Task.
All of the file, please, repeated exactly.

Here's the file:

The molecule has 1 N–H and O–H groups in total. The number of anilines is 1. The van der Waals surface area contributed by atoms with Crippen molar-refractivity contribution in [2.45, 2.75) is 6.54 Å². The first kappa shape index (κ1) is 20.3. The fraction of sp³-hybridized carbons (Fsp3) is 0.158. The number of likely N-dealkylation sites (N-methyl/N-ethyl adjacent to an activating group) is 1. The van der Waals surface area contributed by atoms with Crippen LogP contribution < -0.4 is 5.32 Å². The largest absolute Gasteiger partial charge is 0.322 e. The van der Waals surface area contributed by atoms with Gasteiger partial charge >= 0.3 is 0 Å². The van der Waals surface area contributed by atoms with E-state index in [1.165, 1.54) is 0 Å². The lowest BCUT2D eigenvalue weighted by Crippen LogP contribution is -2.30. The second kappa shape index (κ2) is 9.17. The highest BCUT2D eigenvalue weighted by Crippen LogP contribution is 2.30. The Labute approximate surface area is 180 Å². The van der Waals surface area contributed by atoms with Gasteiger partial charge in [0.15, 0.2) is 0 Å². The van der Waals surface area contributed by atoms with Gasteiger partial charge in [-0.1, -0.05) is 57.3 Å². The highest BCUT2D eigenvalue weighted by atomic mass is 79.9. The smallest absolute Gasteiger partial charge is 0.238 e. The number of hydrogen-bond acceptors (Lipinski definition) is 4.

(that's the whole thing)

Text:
The molecule has 1 N–H and O–H groups in total. The number of anilines is 1. The van der Waals surface area contributed by atoms with Crippen molar-refractivity contribution in [2.45, 2.75) is 6.54 Å². The first kappa shape index (κ1) is 20.3. The fraction of sp³-hybridized carbons (Fsp3) is 0.158. The number of likely N-dealkylation sites (N-methyl/N-ethyl adjacent to an activating group) is 1. The van der Waals surface area contributed by atoms with Crippen LogP contribution < -0.4 is 5.32 Å². The largest absolute Gasteiger partial charge is 0.322 e. The van der Waals surface area contributed by atoms with Gasteiger partial charge >= 0.3 is 0 Å². The van der Waals surface area contributed by atoms with E-state index in [1.165, 1.54) is 0 Å². The lowest BCUT2D eigenvalue weighted by Crippen LogP contribution is -2.30. The second kappa shape index (κ2) is 9.17. The highest BCUT2D eigenvalue weighted by Crippen LogP contribution is 2.30. The Labute approximate surface area is 180 Å². The van der Waals surface area contributed by atoms with Gasteiger partial charge in [0.15, 0.2) is 0 Å². The van der Waals surface area contributed by atoms with Gasteiger partial charge in [-0.1, -0.05) is 57.3 Å². The highest BCUT2D eigenvalue weighted by atomic mass is 79.9. The smallest absolute Gasteiger partial charge is 0.238 e. The number of hydrogen-bond acceptors (Lipinski definition) is 4.